8. Secret Window—Just when I thought the big-budget Hollywood thriller was dead, Johnny Depp entered the picture. The sole reason Secret Window is a great film rather than a good one, Depp crafts a character that will make you smile from ear-to-ear for the film’s entire duration. The premise, which was taken from a Stephen King novella, is delightful: successful writer Mort Rainey is one day greeted by a madman, at his doorstep, who says Mort has stolen his story, and better change the ending, or else. Done in the style of an old classic, bringing back memories of films like J. Lee Thompson’s Cape Fear, director David Koepp expertly takes full advantage of haunting sounds and images to assist his leading actor in making Secret Window thoroughly creepy. This all leads up to the killer ending, which could be called beautiful, simply because it lets Depp be Depp. There will be movies this one made in the future, but none will be as well-done or as entertaining.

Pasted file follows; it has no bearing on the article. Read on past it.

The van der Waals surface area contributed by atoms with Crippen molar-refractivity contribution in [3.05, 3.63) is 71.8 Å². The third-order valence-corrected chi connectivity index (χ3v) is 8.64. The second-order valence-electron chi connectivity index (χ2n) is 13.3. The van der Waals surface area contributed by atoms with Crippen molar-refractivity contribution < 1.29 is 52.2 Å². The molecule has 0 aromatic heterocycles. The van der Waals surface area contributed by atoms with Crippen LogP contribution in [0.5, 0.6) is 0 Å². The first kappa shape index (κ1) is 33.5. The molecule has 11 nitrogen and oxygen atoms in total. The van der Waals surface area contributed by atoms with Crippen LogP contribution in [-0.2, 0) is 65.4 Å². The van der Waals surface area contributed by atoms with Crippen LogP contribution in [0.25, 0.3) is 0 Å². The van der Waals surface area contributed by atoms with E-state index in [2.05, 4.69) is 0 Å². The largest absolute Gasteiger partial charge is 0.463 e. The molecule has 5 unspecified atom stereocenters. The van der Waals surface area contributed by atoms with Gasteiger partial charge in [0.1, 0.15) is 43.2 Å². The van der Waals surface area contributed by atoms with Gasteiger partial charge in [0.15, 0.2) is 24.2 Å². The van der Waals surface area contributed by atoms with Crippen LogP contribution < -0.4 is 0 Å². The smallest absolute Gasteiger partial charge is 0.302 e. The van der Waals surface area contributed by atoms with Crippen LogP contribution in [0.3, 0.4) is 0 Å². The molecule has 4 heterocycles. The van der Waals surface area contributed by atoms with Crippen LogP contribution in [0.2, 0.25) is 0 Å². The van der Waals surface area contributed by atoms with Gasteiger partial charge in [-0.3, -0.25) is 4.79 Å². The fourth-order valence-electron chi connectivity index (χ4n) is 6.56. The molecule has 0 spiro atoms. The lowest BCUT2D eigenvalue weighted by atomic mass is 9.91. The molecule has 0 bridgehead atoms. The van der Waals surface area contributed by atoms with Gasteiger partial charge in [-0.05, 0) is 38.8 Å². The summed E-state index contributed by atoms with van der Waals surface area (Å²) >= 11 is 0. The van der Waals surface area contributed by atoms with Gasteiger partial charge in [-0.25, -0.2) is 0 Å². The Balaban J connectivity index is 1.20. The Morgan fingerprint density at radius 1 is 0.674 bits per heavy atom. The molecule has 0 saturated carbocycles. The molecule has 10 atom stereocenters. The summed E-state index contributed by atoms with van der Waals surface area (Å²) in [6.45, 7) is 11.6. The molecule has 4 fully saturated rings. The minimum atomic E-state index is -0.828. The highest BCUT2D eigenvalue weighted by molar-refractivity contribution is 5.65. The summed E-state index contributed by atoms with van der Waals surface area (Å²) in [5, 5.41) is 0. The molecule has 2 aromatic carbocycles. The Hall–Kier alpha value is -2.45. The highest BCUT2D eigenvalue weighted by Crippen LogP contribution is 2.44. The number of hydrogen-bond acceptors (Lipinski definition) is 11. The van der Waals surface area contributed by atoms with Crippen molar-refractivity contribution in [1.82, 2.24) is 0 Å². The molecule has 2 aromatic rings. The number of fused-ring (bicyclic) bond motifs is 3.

7. Garden State—Writer/director/actor Zach Braff, whose only claim to fame before making this film was TV’s “Scrubs”, has crafted an entirely unique gem. In Garden State, he derives true poignancy through bizarre imagery and quirky characters. The reason the movie is so human is because it is imaginative. Braff has created a relationship between two characters who are both lost in a world of darkness that is filled with hope. The beauty of the movie is that it is simple in its storytelling. The story follows Andrew Largeman (Braff), a medicated and depressed twentysomething who returns home for his mother’s funeral. There, he finds Sam (Natalie Portman), someone he can relate to in a wacky world. Andrew has guzzled down pills, which are prescribed to him by his doctor of a father, for almost his entire life. All these do is prevent him from feeling. Sam is his real cure; together, they discover Andrew’s normality and the beauty of self-expression. Andrew expresses himself by really living and Braff has artistically expressed himself through this film, which is wonderful, funny, and, most of all, touching.